The Maths Gene: Why Everyone Has it, But Most People Don't Use it

The Maths Gene: Why Everyone Has it, But Most People Don't Use it

Paperback

By (author) Keith J. Devlin

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  • Publisher: Phoenix (an Imprint of The Orion Publishing Group Ltd )
  • Format: Paperback | 320 pages
  • Dimensions: 128mm x 196mm x 26mm | 100g
  • Publication date: 1 March 2001
  • Publication City/Country: London
  • ISBN 10: 075381126X
  • ISBN 13: 9780753811269
  • Illustrations note: 30 Line Drawing(s)
  • Sales rank: 1,029,814

Product description

Where does our mathematical ability come from? Our prehistoric ancestors' brains were essentially the same as ours, so they must have had the same underlying ability. What purpose could it serve in 50,000 BC? And what exactly goes on in our brains when we multiply 15 by 36 or prove Fermat's Last Theorem? The answer, according to Keith Devlin, is closely related to the evolutionary changes in the human brain that gave rise to language. It lies within our genes and more specifically with the pattern-making abilities with which we are born. Devlin uses these insights to show why some people loathe mathematics, why others find it so difficult, and why a select few excel at the subject. He also suggests ways in which we can improve our mathematical skills.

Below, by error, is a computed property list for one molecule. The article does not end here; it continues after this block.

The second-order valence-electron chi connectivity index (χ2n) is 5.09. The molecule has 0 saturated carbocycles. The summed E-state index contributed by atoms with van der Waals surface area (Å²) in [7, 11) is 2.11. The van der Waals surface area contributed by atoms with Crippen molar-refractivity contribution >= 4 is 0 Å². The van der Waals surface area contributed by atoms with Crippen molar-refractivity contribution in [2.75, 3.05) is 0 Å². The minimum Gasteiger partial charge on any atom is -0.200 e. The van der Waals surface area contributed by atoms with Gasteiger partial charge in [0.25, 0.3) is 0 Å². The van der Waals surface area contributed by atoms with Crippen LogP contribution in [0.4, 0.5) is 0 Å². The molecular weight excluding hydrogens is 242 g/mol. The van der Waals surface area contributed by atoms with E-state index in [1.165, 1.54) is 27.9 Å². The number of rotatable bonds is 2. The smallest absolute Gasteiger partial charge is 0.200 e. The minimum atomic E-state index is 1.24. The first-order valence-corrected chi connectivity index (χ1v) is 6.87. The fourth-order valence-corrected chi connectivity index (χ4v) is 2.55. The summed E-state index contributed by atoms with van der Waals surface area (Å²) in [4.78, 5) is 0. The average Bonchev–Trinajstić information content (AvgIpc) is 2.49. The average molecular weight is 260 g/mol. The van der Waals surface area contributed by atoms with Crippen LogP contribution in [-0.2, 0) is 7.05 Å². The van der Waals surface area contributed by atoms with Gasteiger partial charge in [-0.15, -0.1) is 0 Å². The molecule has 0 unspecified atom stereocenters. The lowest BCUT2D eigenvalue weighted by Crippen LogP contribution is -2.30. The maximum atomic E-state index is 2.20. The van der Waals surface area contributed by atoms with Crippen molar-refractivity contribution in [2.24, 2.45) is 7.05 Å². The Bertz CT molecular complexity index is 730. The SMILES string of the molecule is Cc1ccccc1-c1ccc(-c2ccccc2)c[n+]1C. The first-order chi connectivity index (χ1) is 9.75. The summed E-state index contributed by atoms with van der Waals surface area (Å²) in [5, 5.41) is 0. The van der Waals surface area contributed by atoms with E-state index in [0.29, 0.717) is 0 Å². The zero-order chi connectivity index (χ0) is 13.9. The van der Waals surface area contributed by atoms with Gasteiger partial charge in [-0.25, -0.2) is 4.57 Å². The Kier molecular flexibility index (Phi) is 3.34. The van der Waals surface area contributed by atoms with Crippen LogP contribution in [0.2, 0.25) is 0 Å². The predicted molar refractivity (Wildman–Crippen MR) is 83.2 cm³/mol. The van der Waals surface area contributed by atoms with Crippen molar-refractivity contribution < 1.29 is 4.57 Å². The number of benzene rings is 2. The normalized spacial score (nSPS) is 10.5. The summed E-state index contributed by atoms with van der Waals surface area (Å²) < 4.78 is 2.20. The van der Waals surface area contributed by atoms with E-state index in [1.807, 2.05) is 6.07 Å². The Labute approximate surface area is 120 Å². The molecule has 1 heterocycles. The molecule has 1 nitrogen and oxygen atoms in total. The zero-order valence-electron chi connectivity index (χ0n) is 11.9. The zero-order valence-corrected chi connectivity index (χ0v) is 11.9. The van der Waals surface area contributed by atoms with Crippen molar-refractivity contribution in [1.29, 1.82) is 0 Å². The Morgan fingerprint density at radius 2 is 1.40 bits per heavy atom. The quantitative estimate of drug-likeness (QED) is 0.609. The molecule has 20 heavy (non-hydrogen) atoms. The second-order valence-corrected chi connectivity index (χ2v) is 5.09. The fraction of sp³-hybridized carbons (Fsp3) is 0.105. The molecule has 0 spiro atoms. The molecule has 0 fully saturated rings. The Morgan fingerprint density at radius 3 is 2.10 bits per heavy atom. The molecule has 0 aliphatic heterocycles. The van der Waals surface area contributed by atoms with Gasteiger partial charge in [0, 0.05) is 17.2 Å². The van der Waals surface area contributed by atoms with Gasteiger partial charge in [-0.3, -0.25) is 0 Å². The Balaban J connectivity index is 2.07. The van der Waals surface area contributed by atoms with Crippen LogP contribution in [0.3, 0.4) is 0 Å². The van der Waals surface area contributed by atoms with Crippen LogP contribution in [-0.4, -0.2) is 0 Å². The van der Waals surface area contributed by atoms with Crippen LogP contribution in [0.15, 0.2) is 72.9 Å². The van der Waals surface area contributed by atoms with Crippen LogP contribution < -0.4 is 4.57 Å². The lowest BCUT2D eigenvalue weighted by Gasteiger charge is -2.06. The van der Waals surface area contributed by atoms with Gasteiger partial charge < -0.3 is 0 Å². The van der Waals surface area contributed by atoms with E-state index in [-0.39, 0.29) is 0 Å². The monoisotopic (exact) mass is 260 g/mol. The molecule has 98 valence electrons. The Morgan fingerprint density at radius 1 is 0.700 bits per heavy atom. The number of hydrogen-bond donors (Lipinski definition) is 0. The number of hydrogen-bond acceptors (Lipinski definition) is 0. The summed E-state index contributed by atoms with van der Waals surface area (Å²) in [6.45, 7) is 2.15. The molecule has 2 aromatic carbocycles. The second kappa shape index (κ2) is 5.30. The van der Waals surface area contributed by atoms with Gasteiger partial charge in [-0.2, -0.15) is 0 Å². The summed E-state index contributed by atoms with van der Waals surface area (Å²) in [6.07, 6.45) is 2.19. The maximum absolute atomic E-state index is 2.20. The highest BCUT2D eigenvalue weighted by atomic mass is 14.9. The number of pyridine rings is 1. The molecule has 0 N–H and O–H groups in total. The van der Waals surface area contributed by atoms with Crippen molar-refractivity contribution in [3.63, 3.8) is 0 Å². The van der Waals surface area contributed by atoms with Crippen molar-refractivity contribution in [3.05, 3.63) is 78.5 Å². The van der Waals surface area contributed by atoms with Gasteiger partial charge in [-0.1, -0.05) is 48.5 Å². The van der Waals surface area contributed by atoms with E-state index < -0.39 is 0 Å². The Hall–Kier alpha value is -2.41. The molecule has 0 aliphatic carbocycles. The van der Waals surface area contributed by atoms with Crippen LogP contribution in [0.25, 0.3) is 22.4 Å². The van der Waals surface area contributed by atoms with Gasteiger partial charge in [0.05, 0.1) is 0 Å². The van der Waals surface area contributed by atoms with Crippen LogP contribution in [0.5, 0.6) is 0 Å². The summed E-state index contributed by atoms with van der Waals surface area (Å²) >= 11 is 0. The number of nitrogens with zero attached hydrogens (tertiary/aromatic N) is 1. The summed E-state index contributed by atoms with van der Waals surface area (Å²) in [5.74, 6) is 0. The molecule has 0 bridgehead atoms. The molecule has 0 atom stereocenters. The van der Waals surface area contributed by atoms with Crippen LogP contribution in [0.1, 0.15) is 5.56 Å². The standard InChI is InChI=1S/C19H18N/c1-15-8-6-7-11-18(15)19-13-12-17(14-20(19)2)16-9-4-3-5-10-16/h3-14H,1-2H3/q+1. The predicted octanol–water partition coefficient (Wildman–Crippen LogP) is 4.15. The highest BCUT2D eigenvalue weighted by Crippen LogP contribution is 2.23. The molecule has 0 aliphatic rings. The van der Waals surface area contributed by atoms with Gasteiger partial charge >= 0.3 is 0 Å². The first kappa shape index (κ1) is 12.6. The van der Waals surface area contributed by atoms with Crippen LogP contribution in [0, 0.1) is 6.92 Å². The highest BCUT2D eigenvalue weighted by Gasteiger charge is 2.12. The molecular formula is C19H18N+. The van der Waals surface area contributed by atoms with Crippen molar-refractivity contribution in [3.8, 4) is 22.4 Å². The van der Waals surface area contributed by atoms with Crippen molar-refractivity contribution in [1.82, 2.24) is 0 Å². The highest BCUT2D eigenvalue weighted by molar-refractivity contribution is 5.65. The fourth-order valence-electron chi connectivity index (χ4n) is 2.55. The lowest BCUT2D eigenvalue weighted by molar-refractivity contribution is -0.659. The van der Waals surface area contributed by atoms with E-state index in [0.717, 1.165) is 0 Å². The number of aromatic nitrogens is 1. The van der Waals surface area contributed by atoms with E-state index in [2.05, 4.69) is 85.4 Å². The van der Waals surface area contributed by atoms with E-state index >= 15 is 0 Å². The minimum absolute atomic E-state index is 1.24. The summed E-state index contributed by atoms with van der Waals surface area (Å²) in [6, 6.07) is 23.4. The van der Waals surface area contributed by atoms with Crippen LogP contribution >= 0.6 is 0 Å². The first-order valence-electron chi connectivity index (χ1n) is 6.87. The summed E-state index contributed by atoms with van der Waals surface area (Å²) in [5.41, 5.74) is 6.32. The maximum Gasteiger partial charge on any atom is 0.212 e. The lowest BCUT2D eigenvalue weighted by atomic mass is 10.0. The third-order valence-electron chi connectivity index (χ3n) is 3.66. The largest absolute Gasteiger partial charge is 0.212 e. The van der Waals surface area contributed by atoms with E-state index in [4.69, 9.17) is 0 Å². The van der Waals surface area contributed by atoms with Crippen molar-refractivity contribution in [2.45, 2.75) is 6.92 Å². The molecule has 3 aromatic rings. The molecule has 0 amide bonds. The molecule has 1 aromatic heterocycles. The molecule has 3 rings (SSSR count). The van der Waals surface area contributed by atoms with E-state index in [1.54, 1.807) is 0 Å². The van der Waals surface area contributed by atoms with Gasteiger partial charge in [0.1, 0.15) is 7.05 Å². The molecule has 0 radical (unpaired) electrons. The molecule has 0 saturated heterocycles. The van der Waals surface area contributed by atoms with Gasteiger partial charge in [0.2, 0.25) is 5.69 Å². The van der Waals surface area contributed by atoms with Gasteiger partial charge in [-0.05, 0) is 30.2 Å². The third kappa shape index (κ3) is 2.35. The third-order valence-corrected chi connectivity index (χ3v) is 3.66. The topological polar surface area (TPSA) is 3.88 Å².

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Author information

SALES POINTS A simple and appealing message - everyone has the ability to do maths Contains advice on how we can improve our mathematical skills Keith Devlin is a world-renowned expert on maths He is the award-winning author of many books on the subject 'Devlin's explanations of complex mathematical conundrums in layman's terms are brilliantly simple' Edge

Editorial reviews

You might be a little disappointed with this book if you expect the contents to correlate with the title; from 'The Maths Gene' you couldn't be blamed if you thought this was going to be another pop science book in the vein of Martin Gardner or Ian Stewart. Instead, Keith Devlin has produced a very different thesis on the development of the human brain to perform mathematics in all its forms. He has examined all the factors that affect the brain's growth - biological, social, environmental and survivalist mechanisms. During his exposition, the idea of a universal female ancestor group as the source of brain improvement has been considered (recently shown by Brian Sykes at Oxford). But underlying every argument, he consistently asks why humans developed this one exceptional feature which has given them such superiority on earth. In illustrating these ideas, he draws on so many sources that the early part of the book can feel like a bit of a 'rag-bag' of ideas. On this point of style, he writes very like Richard Dawkins in his books on the gene and its development. But as in Dawkins's books, the target of the theses doesn't take long to distil from those scattered primary examples, and by the final chapter, he reaches an enjoyable and satisfying conclusion. Although Devlin is a mathematician, his knowledge and experience of the human condition stretches far beyond the bounds of his profession (as the brief biography on the book's jacket reveals, he has led a varied existence so far). With The Maths Gene he has written a book which can be read by anyone who wants to understand 'the software' of the human animal. (Kirkus UK)